Summary of Recent Cases – Substantive Law


PERSONAL INJURY & FATAL ACCIDENTS

Judge Entitled To Find That Employer’s Failure To Provide Plumber With Non-Slip Mats Was A Breach Of Statutory Duty And Negligent

University of East Anglia v. Spalding, QBD, 3/3/11

Spencer J held that a trial judge had not erred in finding that the appellant employer’s failure to provide it’s plumber with a non-slip mat when working on a wet carpet constituted a breach of statutory duty (contrary to regulation 4 of the Personal Protective Equipment 1992 and regulation 3 of the Management of Health and Safety at Work Regulations 1999) and was negligent. The judge had been entitled to find that there was a risk of injury, thus engaging the 1999 Regulations and that on the facts, the appellant’s risk assessment had not gone far enough.

The Fairchild Causation Test Applies in Single Defendant Cases

Sienkiewicz v. Greif (UK) Ltd, SC, 9/3/11

The Supreme Court held that in cases of mesothelioma following wrongful exposure to asbestos by a single defendant, the causation test in Fairchild v. Glenhaven Funeral Services Ltd (t/a GH Dovener & Son) [2002] UKHL 22 applied. As such, liability would attach to a single defendant who, in breach of duty, had materially increased the risk of the victim contracting the disease. The Supreme Court rejected a proposed test that the claimant had to show that the defendant’s breach of duty had doubled the risk of him/her contracting mesothelioma.

Local Education Authority Liable In Negligence In Respect Of An Assault By Pupil On Teacher

Vaile v. Havering London Borough Council, CA, 11/3/11

The Court of Appeal allowed the appellant former teacher’s appeal against a decision dismissing her claim against the respondent for damages for personal injuries sustained in an assault by a pupil. The trial judge had found that the respondent had: (a) failed to identify the pupil as suffering from an autistic spectrum disorder; (b) failed to implement TEACCH or equivalent procedures for dealing with pupils with ASD and consequent learning difficulties; and (c) failed to implement properly the system of statementing the pupil’s special needs. However, the judge rejected the claim on grounds that there was no evidence that the educational provision made for the pupil was inadequate or that the respondent had failed to provide a safe system of work and that such failure had caused her injury. The Court of appeal held that the judge’s primary findings of fact should have led him to draw the obvious conclusion that the respondent had failed to provide the appellant with a safe system of work. As to causation, the Court of Appeal held that whilst it was difficult for the appellant to show precisely what she or the school could have done to avoid the incident if she had been appropriately instructed in techniques for dealing with pupils with ASD, the probability was that if proper care had been taken by the respondent, she would not have met with the injury she did.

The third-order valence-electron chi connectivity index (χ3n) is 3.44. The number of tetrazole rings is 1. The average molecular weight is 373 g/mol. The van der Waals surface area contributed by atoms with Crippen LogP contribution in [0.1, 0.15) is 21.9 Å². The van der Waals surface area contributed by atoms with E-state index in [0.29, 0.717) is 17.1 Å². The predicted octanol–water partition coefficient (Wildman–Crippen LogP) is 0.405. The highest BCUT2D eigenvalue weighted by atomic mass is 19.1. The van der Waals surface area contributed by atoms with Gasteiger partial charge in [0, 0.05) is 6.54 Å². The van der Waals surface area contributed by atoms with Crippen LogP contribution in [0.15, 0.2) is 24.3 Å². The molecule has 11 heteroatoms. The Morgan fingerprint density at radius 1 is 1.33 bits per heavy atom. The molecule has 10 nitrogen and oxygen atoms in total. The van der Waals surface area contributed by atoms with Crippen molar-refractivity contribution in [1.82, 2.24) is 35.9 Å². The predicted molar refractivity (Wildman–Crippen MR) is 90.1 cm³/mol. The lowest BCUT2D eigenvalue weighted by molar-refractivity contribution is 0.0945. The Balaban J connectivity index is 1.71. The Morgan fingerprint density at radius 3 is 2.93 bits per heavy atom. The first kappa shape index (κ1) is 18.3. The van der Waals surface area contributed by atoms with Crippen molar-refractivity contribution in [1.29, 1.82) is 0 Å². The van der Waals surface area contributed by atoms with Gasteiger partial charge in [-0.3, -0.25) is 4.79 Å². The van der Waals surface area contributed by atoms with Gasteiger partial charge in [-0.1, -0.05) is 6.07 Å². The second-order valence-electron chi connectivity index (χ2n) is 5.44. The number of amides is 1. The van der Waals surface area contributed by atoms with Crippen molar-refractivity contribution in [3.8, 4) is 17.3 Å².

April 13, 2011 · Editorial Team · Comments Closed
Posted in: Cases